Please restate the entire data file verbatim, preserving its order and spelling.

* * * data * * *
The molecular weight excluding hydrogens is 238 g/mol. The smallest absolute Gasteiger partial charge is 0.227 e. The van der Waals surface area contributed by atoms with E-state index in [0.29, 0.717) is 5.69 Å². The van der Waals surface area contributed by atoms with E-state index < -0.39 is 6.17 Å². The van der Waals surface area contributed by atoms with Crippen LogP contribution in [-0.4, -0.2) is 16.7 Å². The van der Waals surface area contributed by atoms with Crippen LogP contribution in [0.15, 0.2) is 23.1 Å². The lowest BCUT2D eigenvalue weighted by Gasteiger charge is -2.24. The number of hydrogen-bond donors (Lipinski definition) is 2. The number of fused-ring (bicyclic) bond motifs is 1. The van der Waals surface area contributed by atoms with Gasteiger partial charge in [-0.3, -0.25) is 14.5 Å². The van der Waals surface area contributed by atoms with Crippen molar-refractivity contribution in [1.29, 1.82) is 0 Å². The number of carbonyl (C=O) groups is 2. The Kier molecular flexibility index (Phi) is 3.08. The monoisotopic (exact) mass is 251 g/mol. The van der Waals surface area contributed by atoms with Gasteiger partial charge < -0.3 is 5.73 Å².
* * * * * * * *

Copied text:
The molecular weight excluding hydrogens is 238 g/mol. The smallest absolute Gasteiger partial charge is 0.227 e. The van der Waals surface area contributed by atoms with E-state index in [0.29, 0.717) is 5.69 Å². The van der Waals surface area contributed by atoms with E-state index < -0.39 is 6.17 Å². The van der Waals surface area contributed by atoms with Crippen LogP contribution in [-0.4, -0.2) is 16.7 Å². The van der Waals surface area contributed by atoms with Crippen LogP contribution in [0.15, 0.2) is 23.1 Å². The lowest BCUT2D eigenvalue weighted by Gasteiger charge is -2.24. The number of hydrogen-bond donors (Lipinski definition) is 2. The number of fused-ring (bicyclic) bond motifs is 1. The van der Waals surface area contributed by atoms with Gasteiger partial charge in [-0.3, -0.25) is 14.5 Å². The van der Waals surface area contributed by atoms with Crippen molar-refractivity contribution in [1.29, 1.82) is 0 Å². The number of carbonyl (C=O) groups is 2. The Kier molecular flexibility index (Phi) is 3.08. The monoisotopic (exact) mass is 251 g/mol. The van der Waals surface area contributed by atoms with Gasteiger partial charge < -0.3 is 5.73 Å².